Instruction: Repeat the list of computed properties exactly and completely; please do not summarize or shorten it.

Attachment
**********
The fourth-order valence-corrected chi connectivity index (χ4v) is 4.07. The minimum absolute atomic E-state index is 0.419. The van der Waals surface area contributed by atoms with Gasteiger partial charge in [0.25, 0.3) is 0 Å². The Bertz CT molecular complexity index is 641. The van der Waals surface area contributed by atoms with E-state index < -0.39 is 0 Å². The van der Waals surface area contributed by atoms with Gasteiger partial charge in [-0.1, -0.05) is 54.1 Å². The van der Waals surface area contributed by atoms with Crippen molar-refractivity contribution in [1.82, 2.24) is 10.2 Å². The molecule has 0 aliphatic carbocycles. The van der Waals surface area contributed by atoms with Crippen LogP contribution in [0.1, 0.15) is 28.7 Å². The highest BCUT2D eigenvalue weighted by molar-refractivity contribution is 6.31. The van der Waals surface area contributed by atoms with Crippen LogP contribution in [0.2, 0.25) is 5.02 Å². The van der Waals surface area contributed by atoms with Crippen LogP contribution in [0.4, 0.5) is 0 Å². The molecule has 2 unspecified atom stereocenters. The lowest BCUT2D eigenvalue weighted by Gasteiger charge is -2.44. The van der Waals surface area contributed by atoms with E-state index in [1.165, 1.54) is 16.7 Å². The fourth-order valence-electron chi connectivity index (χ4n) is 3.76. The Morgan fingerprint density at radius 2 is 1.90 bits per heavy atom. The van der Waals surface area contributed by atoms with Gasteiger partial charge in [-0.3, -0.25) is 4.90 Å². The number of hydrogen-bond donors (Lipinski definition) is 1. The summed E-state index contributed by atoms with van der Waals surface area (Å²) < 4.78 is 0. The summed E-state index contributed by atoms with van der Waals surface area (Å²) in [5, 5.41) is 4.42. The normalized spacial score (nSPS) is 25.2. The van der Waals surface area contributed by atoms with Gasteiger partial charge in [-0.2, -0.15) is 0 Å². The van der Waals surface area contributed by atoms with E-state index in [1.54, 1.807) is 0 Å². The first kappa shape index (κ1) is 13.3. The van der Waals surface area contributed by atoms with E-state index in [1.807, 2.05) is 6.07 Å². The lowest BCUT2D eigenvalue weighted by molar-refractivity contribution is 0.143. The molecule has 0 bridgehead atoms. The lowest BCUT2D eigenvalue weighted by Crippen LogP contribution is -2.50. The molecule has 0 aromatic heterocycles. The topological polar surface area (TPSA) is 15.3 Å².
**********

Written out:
The fourth-order valence-corrected chi connectivity index (χ4v) is 4.07. The minimum absolute atomic E-state index is 0.419. The van der Waals surface area contributed by atoms with Gasteiger partial charge in [0.25, 0.3) is 0 Å². The Bertz CT molecular complexity index is 641. The van der Waals surface area contributed by atoms with E-state index < -0.39 is 0 Å². The van der Waals surface area contributed by atoms with Gasteiger partial charge in [-0.1, -0.05) is 54.1 Å². The van der Waals surface area contributed by atoms with Crippen molar-refractivity contribution in [1.82, 2.24) is 10.2 Å². The molecule has 0 aliphatic carbocycles. The van der Waals surface area contributed by atoms with Crippen LogP contribution in [0.1, 0.15) is 28.7 Å². The highest BCUT2D eigenvalue weighted by molar-refractivity contribution is 6.31. The van der Waals surface area contributed by atoms with Crippen LogP contribution in [0.2, 0.25) is 5.02 Å². The van der Waals surface area contributed by atoms with Crippen LogP contribution in [0.4, 0.5) is 0 Å². The molecule has 2 unspecified atom stereocenters. The lowest BCUT2D eigenvalue weighted by Gasteiger charge is -2.44. The van der Waals surface area contributed by atoms with E-state index in [1.165, 1.54) is 16.7 Å². The fourth-order valence-electron chi connectivity index (χ4n) is 3.76. The Morgan fingerprint density at radius 2 is 1.90 bits per heavy atom. The van der Waals surface area contributed by atoms with Gasteiger partial charge in [-0.3, -0.25) is 4.90 Å². The number of hydrogen-bond donors (Lipinski definition) is 1. The summed E-state index contributed by atoms with van der Waals surface area (Å²) < 4.78 is 0. The summed E-state index contributed by atoms with van der Waals surface area (Å²) in [5, 5.41) is 4.42. The normalized spacial score (nSPS) is 25.2. The van der Waals surface area contributed by atoms with Gasteiger partial charge in [-0.2, -0.15) is 0 Å². The van der Waals surface area contributed by atoms with E-state index in [1.54, 1.807) is 0 Å². The first kappa shape index (κ1) is 13.3. The van der Waals surface area contributed by atoms with E-state index in [1.807, 2.05) is 6.07 Å². The lowest BCUT2D eigenvalue weighted by molar-refractivity contribution is 0.143. The molecule has 0 bridgehead atoms. The lowest BCUT2D eigenvalue weighted by Crippen LogP contribution is -2.50. The molecule has 0 aromatic heterocycles. The topological polar surface area (TPSA) is 15.3 Å².